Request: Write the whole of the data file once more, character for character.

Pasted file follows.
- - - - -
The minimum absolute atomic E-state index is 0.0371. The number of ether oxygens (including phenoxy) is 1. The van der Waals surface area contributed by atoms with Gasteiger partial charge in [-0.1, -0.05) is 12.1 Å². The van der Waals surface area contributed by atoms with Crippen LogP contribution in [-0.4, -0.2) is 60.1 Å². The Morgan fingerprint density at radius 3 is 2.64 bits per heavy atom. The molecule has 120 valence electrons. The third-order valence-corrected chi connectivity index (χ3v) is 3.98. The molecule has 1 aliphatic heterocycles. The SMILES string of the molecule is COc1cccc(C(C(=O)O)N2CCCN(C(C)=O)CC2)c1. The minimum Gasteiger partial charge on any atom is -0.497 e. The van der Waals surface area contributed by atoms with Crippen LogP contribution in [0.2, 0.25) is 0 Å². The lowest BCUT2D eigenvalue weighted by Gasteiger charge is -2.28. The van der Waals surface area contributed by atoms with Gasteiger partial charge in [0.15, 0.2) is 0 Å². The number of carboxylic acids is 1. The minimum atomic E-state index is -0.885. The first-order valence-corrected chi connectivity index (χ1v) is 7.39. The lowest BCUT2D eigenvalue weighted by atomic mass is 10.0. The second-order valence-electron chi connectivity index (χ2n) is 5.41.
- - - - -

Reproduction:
The minimum absolute atomic E-state index is 0.0371. The number of ether oxygens (including phenoxy) is 1. The van der Waals surface area contributed by atoms with Gasteiger partial charge in [-0.1, -0.05) is 12.1 Å². The van der Waals surface area contributed by atoms with Crippen LogP contribution in [-0.4, -0.2) is 60.1 Å². The Morgan fingerprint density at radius 3 is 2.64 bits per heavy atom. The molecule has 120 valence electrons. The third-order valence-corrected chi connectivity index (χ3v) is 3.98. The molecule has 1 aliphatic heterocycles. The SMILES string of the molecule is COc1cccc(C(C(=O)O)N2CCCN(C(C)=O)CC2)c1. The minimum Gasteiger partial charge on any atom is -0.497 e. The van der Waals surface area contributed by atoms with Crippen LogP contribution in [0.2, 0.25) is 0 Å². The lowest BCUT2D eigenvalue weighted by Gasteiger charge is -2.28. The van der Waals surface area contributed by atoms with Gasteiger partial charge in [0.15, 0.2) is 0 Å². The number of carboxylic acids is 1. The minimum atomic E-state index is -0.885. The first-order valence-corrected chi connectivity index (χ1v) is 7.39. The lowest BCUT2D eigenvalue weighted by atomic mass is 10.0. The second-order valence-electron chi connectivity index (χ2n) is 5.41.